University of Missouri - Columbia.
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Posted 02.23.06

Vet Med Professors Named Top Dogs at Animal Emergency and Critical Care College

COLUMBIA, Mo. -- Animals in need of critical care at the University of Missouri-Columbia's College of Veterinary Medicine are in good hands. MU is now home to two members of the nine-member council of regents of the American College of Veterinary Emergency and Critical Care (ACVECC).

Tony Mann and Marie Kerl.Tony Mann, associate professor of veterinary medicine and surgery and director of small animal emergency and critical care services at MU, will serve as president for the next two years. Marie Kerl, clinical associate professor of veterinary medicine and surgery, recently began a two-year term as vice president.

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Formed in 1989, ACVECC is one of the newest veterinary medicine specialty areas. To become an ACVECC diplomate, a doctor of veterinary medicine must receive training in a rotating internship or equivalent private practice experience, complete a residency program, submit his or her credentials, and pass a board examination. The process takes a minimum of four years. Currently, the College has 178 diplomates from the U.S. and abroad, three of whom represent MU: Mann, Kerl and Alisa Reniker, clinical assistant professor of small animal emergency and critical care.

As president of ACVECC, Mann will conduct monthly regents meetings, appoint and assign tasks to committees and handle all official ACVECC matters.

"In the next few years, our primary goal will be to standardize residency training programs so that residents are better-prepared to pass the exam," Mann said. "Currently, only 40 percent of residents pass the exam on their first attempt. We'd like to train them so well that 90 percent pass it, without reducing the rigor of the exam."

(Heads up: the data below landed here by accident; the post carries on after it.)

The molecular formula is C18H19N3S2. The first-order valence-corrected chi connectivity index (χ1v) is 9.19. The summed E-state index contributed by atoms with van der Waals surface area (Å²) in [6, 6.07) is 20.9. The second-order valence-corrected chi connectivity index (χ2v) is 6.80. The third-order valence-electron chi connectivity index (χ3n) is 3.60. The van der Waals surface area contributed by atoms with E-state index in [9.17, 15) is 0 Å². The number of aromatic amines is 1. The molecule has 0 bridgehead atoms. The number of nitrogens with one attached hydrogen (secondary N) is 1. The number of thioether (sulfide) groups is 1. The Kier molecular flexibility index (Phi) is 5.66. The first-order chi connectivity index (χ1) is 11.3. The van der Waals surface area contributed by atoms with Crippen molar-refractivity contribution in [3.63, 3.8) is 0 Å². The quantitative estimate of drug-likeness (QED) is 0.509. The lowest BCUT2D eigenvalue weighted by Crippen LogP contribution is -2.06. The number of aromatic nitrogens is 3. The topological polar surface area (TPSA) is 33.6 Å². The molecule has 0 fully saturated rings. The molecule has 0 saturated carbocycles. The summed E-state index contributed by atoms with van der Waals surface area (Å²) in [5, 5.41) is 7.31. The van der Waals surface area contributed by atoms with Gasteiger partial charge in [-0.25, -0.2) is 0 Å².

Kerl's responsibilities as vice president include serving as chairperson for the scientific programs committee, organizing a post-graduate review course in conjunction with the annual meeting of the Society of Critical Care in Medicine, and coordinating ACVECC research grant programs. Every year, ACVECC awards $10,000 in grants to researchers such as Mike Karagiannis, a small animal emergency and critical care resident at MU, who was awarded funding last year to evaluate the usefulness of portable lactate analyzers. Lactate is produced by the body when cells are not getting enough oxygen, such as when a person or animal is in shock. The analyzer provides a measure of the amount of lactate produced by the body to predict levels of cellular injury.

On the MU campus, the College of Veterinary Medicine's critical care unit serves as the emergency clinic for the Columbia area, but the majority of clinic patients are referred by veterinary hospitals from around the state. Residents and interns work in service teams with faculty members to treat patients suffering from many diseases including neurological disorders, corneal ulcers and paralysis. The clinic has an infectious disease ward and treats trauma victims on a regular basis.

"People and animals may find themselves in vulnerable positions after experiencing catastrophic events," Kerl said. "They need to know that veterinarians who specialize in critical care are available to provide advanced continuing education to veterinarians working in emergency practice, who, in turn, will be able to provide patients with the appropriate care. For this reason, it's important that ACVECC fosters an environment of learning and research to produce scientific advancements and a better outcome for patients."

In 1998, the College of Veterinary Medicine established a residency program in cooperation with the Animal Emergency Clinic South in St. Louis to provide residents an opportunity to work in a different clinical setting. MU also offers an off-campus post-graduate program at a veterinary hospital in Lee's Summit, Mo., which is designed to prepare specialty interns for residency.



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